By Paul James
Two significant events occur this month: daylight saving time begins on the 11th; and spring begins on the 20th. That means there’ll be more daylight in the evenings and the days will be getting longer, so we’ll all have more time to garden. Yippee! But what, exactly, should we be planting this month?
Well the easy answer to that question is darn near everything (I‘ll get to the exceptions in a moment).
For starters, think trees and shrubs, both deciduous and evergreen. The sooner you get them in the ground the better so they’ll have time to focus on root development before top growth emerges, or in the case of conifers and evergreens, before they begin rapid growth.
Likewise, this is the perfect month to plant fruit trees, cane fruits (raspberries, blackberries, etc.), blueberries, and strawberries.
Perennials can go in the ground this month, and they too will benefit from putting on roots before their top growth takes off. Start early in the month with the woody types like Russian sage and Salvia greggii such as ‘Furman’s Red,’ as well as tough stuff such as hostas and daylilies. By the middle of the month go ahead and plant pretty much everything else.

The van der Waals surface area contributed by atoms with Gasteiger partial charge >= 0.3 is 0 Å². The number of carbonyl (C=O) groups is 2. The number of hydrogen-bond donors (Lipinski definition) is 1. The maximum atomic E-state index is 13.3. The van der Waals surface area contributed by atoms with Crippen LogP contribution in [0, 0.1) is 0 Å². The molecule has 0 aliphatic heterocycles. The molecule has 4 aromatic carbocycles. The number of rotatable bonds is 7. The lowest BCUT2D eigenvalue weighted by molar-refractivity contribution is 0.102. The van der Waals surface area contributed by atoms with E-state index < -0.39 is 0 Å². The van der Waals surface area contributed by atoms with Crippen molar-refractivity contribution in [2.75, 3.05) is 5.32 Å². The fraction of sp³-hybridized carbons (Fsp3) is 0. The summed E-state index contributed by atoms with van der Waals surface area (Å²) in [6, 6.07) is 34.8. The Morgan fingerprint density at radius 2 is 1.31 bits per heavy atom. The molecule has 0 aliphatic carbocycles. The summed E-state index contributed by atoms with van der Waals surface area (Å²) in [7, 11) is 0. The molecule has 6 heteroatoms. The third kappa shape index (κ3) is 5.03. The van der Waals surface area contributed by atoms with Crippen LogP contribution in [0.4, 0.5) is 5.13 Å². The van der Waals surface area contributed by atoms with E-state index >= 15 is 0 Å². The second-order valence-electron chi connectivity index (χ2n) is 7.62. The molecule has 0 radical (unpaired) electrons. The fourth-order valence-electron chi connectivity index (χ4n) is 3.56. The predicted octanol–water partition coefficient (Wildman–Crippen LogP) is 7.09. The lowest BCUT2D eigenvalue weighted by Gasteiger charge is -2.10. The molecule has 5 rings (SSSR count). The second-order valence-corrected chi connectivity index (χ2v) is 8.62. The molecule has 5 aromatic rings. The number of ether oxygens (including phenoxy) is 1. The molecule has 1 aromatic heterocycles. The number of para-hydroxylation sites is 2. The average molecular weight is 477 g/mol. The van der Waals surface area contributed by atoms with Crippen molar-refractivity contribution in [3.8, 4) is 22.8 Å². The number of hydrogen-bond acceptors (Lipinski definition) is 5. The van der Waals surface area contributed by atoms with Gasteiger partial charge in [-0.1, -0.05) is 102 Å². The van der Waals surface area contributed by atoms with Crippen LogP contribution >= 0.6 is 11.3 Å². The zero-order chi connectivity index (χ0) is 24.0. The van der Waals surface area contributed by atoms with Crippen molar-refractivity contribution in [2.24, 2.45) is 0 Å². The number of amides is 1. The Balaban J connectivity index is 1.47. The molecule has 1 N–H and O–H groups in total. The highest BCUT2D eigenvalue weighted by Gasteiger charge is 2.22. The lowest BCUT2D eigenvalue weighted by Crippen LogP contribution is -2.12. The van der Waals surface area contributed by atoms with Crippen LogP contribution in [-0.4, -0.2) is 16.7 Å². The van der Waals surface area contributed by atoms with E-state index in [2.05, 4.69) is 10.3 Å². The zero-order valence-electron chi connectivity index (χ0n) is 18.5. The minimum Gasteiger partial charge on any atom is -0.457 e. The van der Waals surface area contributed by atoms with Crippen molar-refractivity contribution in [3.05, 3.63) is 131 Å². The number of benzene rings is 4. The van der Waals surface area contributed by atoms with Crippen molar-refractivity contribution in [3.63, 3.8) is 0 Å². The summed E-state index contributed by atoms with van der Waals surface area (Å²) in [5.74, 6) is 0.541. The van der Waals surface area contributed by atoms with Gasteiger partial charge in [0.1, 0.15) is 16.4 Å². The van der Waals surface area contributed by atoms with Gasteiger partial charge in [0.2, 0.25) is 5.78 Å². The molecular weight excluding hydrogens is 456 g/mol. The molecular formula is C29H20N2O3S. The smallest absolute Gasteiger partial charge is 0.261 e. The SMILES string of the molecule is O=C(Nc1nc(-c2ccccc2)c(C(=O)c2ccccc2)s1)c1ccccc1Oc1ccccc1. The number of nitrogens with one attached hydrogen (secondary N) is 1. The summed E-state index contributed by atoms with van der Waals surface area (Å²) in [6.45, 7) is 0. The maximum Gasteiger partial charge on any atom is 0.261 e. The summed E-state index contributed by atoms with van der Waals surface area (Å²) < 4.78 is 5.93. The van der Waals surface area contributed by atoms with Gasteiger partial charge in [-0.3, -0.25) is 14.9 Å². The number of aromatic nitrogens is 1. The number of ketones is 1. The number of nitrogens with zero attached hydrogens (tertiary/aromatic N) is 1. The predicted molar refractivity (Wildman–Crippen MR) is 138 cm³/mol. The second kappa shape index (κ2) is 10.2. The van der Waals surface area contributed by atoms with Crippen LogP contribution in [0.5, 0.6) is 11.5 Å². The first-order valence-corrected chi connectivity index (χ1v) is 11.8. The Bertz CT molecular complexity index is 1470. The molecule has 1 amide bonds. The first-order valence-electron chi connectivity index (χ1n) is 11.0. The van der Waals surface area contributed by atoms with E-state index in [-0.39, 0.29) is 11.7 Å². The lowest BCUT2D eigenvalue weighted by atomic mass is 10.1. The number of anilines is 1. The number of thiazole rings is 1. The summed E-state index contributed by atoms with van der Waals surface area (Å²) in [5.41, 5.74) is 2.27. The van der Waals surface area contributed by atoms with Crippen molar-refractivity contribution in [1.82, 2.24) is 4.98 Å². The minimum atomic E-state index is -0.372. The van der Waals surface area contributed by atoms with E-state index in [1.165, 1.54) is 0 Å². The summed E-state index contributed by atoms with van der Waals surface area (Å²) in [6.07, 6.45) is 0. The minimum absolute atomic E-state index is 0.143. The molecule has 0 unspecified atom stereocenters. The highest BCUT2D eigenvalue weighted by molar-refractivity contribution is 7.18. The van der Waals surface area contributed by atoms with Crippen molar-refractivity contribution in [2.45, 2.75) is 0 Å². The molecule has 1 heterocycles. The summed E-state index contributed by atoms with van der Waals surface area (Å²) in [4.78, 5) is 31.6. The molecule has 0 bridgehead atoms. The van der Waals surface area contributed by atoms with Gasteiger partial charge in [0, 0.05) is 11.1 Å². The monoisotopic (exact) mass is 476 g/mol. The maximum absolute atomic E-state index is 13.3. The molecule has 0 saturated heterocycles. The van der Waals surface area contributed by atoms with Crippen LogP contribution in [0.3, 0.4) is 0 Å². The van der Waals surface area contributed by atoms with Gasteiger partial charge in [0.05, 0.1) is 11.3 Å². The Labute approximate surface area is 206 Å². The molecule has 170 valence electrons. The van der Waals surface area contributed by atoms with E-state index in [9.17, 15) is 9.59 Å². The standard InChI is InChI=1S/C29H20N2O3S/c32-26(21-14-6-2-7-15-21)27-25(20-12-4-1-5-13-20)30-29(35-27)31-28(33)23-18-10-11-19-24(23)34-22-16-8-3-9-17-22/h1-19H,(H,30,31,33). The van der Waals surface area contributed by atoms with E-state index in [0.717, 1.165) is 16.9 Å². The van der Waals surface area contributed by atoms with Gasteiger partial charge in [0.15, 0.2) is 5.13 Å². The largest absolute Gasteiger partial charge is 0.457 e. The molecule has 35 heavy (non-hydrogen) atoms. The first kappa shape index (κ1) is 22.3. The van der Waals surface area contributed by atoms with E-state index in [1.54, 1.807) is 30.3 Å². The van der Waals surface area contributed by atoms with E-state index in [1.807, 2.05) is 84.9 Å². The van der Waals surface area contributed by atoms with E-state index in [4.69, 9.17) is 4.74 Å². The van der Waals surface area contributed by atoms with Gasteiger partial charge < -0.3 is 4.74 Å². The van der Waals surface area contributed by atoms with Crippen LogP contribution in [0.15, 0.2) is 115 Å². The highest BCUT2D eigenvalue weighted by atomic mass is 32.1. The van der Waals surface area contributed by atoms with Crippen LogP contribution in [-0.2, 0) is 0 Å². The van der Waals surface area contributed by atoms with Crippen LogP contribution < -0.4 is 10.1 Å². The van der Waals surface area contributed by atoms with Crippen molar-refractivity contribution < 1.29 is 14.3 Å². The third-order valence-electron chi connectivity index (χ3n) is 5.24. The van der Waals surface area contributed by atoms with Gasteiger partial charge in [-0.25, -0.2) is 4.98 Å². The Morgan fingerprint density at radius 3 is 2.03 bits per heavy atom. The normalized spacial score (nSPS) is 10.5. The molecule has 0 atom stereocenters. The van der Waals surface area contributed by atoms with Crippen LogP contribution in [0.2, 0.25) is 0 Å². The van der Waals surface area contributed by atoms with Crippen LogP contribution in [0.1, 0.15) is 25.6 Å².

It’s time to plant cool-season vegetables and most culinary herbs (basil is an exception – wait until the end of the month unless you plant in a container that can be moved indoors if temps drop below 45 degrees of so). Here’s a list of veggies to plant now.
*Plant as roots, sets, transplants, or tubers. Plant everything else from seed.
And don’t forget fescue and rye. Both are cool-season turf grasses, so go ahead and seed new lawns or overseed existing lawns.
It’s still a tad early to plant most annuals, but before the end of the month, assuming the weather cooperates, they should be good to go in the ground or in containers.
And speaking of weather, I’d be remiss if I didn’t throw in this quick caveat. Yes, it’s possible, and perhaps even likely, that we’ll see a freeze this month, and perhaps even next month. So be prepared to cover sensitive plants. But realize too that the vast majority of landscape plants – trees, shrubs, perennials, as well as fescue and rye -- won’t be affected by freezing temps. And nearly all veggies and herbs can tolerate temps in the mid to upper 20s.
So get out there and garden, because the time to plant is now.